Chicago — Most of our jobs require us to do things that we’re not naturally comfortable with.
Some of those tasks include presenting in front of several people or making cold calls to people we don’t know or who we know may not want to talk to us. It might be sitting at your desk all day. It might be doing the kind of math you didn’t pay attention to in college.
Sometimes these uncomfortable things can be good for us and force us to grow in directions we want to go in — towards being experts and leaders in our field. Other times they might go against values we did or didn’t know we had, revealing something about our roles that doesn’t align with the person we want to be.
It’s something I wrestled with a lot in my journalism career. I began how people begin most things, naively. Journalism was a profession that aimed to serve and educate the public, I thought. Didn’t take long to realize journalism was much more than that. It was a business and for many companies it was as much about entertainment as it was education.
Both endeavors — educating and entertaining — required uncomfortable things from me. To educate I needed to learn topics I didn’t previously have exposure to and I had to form relationships with intimidating figures in government, business and in the community. Sometimes my research required long conversations with smart people, hours of difficult-to-understand documents and cold calls to strangers, all while minding my deadlines. To entertain, I had to consider the topics people wanted to read using our analytics and I had to write in the most compelling ways possible.
Both endeavors forced me to learn useful skills that I still rely on. But they also required me to do things I didn’t have the stomach for.
When a girl was shot and killed in October 2020 at a Halloween party, I had to track down her family to comment despite their pleas for privacy. Going against their wishes, I was assigned to attend the funeral, where I kept my press credentials buried in my pocket, acting as if I wasn’t there for quotes and was there to grieve with her other loved ones. I had to go to the suspected shooter's arraignment, where a boy my age and my skin color stood before a judge; I had to stand in the elevator with his crying mother, trying to bring myself to ask her questions she was in no mood to answer.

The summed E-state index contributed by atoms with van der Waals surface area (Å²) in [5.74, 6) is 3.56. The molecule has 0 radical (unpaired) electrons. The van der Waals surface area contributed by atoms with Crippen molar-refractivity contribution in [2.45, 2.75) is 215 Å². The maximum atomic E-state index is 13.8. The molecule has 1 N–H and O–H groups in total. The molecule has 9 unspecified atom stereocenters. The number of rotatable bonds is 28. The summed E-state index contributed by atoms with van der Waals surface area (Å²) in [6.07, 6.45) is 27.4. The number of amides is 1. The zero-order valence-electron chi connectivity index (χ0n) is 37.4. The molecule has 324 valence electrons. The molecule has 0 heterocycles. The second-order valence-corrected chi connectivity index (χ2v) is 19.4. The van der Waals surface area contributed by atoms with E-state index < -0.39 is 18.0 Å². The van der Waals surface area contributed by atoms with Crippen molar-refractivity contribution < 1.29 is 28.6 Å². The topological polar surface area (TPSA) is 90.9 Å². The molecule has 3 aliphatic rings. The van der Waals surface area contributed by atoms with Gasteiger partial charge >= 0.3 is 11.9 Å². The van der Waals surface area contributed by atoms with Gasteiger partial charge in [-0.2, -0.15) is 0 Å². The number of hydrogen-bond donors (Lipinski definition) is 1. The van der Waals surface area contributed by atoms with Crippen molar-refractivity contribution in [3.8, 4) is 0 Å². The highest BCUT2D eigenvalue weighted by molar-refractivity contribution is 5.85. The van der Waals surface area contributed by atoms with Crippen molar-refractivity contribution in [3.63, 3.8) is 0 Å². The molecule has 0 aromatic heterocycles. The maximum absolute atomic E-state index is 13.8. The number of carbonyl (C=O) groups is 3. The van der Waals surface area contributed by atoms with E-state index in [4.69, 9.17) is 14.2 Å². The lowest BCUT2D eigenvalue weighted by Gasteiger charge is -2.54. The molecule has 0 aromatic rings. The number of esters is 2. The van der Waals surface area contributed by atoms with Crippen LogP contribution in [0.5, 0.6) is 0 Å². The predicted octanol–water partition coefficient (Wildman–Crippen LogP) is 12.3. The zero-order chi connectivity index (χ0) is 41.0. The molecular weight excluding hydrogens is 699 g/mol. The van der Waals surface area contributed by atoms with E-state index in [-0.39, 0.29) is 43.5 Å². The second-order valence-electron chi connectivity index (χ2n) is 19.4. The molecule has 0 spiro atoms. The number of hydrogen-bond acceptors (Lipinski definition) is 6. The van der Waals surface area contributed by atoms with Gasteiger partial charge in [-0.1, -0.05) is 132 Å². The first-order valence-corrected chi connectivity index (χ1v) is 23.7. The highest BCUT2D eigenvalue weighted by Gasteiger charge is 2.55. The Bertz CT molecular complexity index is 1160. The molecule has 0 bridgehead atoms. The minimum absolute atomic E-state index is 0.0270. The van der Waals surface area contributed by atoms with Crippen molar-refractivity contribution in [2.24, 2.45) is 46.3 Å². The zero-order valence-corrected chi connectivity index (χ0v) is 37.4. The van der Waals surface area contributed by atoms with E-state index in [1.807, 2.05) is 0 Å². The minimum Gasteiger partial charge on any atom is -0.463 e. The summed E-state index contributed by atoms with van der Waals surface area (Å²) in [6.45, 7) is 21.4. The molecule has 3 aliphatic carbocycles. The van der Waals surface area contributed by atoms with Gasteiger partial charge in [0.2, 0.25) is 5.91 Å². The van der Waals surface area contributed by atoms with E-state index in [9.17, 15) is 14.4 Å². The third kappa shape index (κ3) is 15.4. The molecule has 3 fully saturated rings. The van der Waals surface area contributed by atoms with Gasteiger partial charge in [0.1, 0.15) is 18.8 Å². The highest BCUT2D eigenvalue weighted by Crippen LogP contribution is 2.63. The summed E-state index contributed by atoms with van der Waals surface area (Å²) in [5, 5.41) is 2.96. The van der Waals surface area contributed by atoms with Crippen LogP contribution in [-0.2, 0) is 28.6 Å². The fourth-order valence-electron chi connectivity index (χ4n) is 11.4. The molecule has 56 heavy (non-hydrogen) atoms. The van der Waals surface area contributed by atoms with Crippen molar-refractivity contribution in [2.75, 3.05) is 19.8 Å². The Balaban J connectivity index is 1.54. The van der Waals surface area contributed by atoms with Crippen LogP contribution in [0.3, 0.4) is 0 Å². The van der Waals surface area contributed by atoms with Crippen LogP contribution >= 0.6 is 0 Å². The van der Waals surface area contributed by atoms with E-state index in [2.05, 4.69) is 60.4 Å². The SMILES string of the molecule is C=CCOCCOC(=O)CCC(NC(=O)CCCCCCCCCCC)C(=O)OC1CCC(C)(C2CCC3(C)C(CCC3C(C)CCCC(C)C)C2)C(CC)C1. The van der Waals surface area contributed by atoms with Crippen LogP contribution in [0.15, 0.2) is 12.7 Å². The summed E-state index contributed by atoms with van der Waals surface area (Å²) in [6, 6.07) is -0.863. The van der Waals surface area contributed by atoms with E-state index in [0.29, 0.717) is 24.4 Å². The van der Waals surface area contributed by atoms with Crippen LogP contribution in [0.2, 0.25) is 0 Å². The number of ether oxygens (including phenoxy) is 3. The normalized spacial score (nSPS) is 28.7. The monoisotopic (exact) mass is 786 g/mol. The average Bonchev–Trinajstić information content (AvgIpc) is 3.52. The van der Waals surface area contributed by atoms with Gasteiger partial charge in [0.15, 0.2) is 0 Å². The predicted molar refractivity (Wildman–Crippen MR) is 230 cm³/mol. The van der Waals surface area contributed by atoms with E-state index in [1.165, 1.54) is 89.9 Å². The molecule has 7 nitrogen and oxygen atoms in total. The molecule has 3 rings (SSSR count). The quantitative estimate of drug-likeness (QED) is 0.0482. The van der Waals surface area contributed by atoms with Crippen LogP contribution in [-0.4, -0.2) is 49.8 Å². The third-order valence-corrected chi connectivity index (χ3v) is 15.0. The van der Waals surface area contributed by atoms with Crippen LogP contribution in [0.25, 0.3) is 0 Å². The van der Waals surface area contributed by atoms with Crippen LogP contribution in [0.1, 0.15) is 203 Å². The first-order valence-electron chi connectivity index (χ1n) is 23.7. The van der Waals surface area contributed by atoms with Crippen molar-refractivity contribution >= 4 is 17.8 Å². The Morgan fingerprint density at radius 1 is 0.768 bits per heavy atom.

I understood that journalists had a job to do and that they had responsibilities and principles to follow but I couldn’t understand how pestering mourning families would make me a better person or make the world a better place. What would the world do with those quotes from the families? What value would it bring to their lives? What could they learn, why would they want to be entertained by it?
One of my editors said it was to help shed light on the victim’s life but I kept wondering whether it was even our story to tell considering the requests for privacy. I had worked on obituaries where there were tons of willing interviewees who wanted to honor the deceased in my articles but this was different. This felt like a violation.
That experience gave me mixed feelings about what it means to be a journalist. While I still honor the amazing skills it takes to be one, I still question how committed the industry is to its stated values and whether I’m the kind of person who can be a good expression of them — or whether anyone can.
All I know is this: it’s important to step outside your comfort zone but for me, it’s not as important to violate someone else’s.
Noah Johnson (he/him/his) is a Chicago-based journalist. Follow him on Twitter: @noahwritestoo.
Edited by NaTyshca Pickett